Band: Dream Theater | Album: Distance over Time | Genre: Progressive metal | Year: 2019
From: Long Island, USA | Label: Sony Music
For fans of: You know if you like Dream Theater or not.
Buy: Many options
I must be some sort of masochist. Every other year or so, Dream Theater put out an album, and I self-flagellate by listening to and thoroughly disliking it. The last time Dream Theater put out a good album was in 2004, with Octavarium, and even that was spotty at moments. I’m pretty sure I’m still traumatized from just how bad their last album, 2016’s The Astonishing, was.
Nonetheless, Dream Theater are one of the founders of progressive metal and one of the giants of the contemporary scene. From the early ‘90s into the early ‘00s they put out a string of fantastic records, including two of the most vaunted albums in all of progressive metal. So, it’s with a sense of obligation that I subject myself to every new release from this band, knowing it will likely be uneven and masturbatory to the extreme.
With all this in mind, I’m pleased to say that Distance over Time, Dream Theater’s fourteenth studio album, is okay. It’s not a great album by any stretch of the imagination, but it sounds like the band decided to do more than just have John Petrucci and Jordan Rudess instrumentally wank off for 75 minutes. At under an hour, this is Dream Theater’s shortest album since 1992. After the indigestible bloat of The Astonishing, I welcome this relative brevity with open arms.
I’d characterize this album as passably forgettable. Nothing stands out, but nothing offends, either. Their 2013 self-titled was entirely forgettable, but it was a much worse type of forgettable. I actively wanted to forget it, whereas Distance over Time merely lacks anything that makes it stand out or grab hold of the listener.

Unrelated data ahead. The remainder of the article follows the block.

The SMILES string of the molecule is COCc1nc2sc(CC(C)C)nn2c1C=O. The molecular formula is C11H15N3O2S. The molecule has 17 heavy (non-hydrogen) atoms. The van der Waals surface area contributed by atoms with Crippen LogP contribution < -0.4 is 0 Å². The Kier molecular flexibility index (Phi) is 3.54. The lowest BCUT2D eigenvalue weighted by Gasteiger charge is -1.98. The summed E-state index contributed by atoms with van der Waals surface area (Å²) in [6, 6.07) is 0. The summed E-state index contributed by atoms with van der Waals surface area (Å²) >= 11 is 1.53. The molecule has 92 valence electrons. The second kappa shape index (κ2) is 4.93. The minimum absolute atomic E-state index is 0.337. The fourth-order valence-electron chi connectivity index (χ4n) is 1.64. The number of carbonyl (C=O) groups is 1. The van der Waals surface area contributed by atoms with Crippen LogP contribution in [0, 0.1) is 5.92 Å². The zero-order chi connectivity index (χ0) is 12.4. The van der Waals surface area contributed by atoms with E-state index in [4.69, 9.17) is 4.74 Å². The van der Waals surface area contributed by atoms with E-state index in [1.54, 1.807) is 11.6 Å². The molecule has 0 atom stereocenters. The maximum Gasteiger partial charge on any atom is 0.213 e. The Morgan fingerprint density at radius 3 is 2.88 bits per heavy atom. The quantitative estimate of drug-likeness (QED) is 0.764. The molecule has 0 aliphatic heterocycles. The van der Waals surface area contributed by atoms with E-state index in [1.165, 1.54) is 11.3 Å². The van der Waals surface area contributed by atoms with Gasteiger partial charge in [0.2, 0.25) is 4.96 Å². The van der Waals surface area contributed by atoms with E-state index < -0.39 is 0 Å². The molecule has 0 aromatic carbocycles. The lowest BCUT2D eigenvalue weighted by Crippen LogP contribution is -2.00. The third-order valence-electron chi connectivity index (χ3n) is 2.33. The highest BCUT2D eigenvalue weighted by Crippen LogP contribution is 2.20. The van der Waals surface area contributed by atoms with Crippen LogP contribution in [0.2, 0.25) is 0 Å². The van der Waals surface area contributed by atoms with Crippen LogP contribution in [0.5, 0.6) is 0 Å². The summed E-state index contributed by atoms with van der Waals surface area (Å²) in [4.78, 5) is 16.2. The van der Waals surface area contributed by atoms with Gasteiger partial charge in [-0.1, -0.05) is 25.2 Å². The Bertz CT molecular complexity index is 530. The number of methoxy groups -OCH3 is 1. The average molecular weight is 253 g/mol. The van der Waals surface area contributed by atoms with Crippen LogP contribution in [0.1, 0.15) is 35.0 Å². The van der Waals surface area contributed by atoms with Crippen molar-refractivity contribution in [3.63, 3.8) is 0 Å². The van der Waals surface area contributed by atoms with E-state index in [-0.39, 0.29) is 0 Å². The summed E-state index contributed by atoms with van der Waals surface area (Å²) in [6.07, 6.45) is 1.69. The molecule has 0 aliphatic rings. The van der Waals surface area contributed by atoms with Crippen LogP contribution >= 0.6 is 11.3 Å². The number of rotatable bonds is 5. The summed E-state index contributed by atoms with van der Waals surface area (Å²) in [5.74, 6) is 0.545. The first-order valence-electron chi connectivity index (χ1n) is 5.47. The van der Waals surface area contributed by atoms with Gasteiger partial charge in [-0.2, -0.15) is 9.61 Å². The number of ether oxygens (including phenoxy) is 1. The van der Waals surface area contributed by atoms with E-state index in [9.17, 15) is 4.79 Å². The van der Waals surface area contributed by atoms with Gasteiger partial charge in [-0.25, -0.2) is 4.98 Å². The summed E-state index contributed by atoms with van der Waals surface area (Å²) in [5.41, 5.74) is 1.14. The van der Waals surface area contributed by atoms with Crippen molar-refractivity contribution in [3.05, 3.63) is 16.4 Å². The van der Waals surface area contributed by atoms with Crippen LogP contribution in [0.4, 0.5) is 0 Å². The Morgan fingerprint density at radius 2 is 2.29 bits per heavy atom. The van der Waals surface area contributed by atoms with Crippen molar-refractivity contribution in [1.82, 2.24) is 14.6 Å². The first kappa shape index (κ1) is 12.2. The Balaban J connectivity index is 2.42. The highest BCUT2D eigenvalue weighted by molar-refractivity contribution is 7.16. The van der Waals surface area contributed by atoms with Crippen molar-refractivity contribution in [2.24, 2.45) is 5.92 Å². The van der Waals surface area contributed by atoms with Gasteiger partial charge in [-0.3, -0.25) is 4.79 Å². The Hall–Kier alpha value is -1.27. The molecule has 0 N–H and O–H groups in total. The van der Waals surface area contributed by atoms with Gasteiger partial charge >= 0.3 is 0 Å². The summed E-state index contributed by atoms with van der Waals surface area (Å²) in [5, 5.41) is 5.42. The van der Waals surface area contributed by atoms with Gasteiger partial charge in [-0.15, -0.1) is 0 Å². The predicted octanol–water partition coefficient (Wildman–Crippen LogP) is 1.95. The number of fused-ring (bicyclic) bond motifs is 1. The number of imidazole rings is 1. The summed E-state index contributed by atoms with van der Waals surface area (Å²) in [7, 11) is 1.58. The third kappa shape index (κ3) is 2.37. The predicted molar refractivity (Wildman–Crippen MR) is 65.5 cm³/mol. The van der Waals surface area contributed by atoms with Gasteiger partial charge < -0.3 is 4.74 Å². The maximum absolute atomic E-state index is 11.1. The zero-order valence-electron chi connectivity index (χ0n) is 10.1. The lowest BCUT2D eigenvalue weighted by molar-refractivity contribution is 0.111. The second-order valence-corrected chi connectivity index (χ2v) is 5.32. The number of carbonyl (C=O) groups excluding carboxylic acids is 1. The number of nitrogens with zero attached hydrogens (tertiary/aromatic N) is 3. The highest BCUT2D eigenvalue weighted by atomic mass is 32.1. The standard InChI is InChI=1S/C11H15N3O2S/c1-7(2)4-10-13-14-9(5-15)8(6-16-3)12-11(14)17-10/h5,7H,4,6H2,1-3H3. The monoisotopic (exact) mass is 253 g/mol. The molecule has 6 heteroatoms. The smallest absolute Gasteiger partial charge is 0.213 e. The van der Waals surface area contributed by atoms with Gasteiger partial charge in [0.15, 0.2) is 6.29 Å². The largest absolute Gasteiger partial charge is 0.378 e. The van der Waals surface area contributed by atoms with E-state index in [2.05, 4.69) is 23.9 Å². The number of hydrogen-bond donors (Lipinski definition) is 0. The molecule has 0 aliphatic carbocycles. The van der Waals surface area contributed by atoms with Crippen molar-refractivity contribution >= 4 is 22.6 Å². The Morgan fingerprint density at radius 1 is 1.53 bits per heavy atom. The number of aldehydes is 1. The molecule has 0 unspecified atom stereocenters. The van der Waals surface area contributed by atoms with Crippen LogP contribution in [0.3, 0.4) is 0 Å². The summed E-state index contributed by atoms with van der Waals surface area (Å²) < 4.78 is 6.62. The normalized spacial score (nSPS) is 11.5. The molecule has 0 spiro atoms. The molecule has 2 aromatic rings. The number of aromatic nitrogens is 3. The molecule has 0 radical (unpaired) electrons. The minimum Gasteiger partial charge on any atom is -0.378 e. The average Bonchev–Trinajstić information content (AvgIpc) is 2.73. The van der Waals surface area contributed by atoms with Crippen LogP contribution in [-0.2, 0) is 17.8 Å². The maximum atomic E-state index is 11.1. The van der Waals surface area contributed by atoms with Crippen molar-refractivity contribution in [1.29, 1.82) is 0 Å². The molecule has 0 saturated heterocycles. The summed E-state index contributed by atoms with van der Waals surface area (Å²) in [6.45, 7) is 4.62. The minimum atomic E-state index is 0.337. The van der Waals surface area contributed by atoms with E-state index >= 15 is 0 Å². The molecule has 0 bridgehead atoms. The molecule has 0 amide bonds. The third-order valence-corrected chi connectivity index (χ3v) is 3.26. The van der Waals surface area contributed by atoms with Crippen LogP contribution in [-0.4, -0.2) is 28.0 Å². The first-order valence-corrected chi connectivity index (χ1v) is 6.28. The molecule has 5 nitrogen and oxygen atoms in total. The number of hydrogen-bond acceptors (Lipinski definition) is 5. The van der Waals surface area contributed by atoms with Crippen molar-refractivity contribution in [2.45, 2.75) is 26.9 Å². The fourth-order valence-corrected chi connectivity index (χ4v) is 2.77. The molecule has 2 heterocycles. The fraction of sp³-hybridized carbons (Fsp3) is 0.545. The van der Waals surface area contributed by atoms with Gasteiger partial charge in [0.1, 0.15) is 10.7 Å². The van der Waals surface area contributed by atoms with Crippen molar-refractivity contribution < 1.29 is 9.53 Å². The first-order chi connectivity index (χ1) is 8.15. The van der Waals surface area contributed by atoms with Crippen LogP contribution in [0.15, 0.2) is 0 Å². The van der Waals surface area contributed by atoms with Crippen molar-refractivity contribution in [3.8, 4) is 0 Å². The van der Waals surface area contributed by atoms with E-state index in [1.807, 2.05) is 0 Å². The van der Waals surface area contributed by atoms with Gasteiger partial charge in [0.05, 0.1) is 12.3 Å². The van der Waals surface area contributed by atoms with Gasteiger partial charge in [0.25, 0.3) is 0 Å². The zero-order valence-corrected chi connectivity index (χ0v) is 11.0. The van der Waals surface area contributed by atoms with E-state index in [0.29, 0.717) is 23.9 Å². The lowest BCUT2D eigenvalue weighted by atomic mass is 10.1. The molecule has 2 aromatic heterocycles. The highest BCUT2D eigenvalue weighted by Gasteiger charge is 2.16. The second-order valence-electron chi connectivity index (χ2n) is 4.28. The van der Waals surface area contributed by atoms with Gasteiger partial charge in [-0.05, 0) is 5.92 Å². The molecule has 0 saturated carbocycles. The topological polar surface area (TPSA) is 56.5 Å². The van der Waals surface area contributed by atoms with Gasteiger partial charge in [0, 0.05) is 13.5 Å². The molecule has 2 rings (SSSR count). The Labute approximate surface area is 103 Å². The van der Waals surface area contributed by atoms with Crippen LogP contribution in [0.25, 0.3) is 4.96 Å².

The riffs on this album are some of the heaviest Dream Theater have ever done, and the songwriting felt genuinely adventuresome at points. At other points, however, song structures were irritatingly predictable, and the chug-chug riffs began to get repetitious by the second half of the album.
James LaBrie’s voice is still a glaring weak point. He frequently sounds strained, trying to reach the range of his youth. When he recognizes that his strength is mid-range, he’s perfectly capable, but his attempts to be particularly intense or intimate come off as amateurish.
There’s only one absolutely bullshit song on this album: the sole ballad, “Out of Reach”. Even Octavarium, their last great album, had two total bullshit tracks.
Despite all this griping and back-handed praise, there are a few genuine high points. “Barstool Warrior” feels like a proper suite with its unconventional structure. “S2N” features some great drumming, and “At Wit’s End” is likely the best song on the album.
This album features a bonus track. When I first saw that, I wondered, “Why not just include it as part of the album?” Then I heard it and realized why. It sounds like Dream Theater wrote a song that did not fit in with the rest of Distance over Time at all, but they wanted to release it anyway. So they called it a bonus track. I’m pretty sure it’s about a car. This seems like Dream Theater’s attempt to write their own “Highway Star”, but they’re no Deep Purple. They’re not really a car-song kind of band. It sounds like they’re trying to have fun but they’re not entirely sure how to.
I can’t really recommend this album. I won’t tell you to avoid it, like I would with A Dramatic Turn of Events or Dream Theater. And I can’t tell you to give it a spin out of sheer morbidity, like with The Astonishing. (That album is progressive metal’s version of The Room, but longer.) Distance over Time is perfectly okay, but it doesn’t have anything to differentiate itself or make it stand out.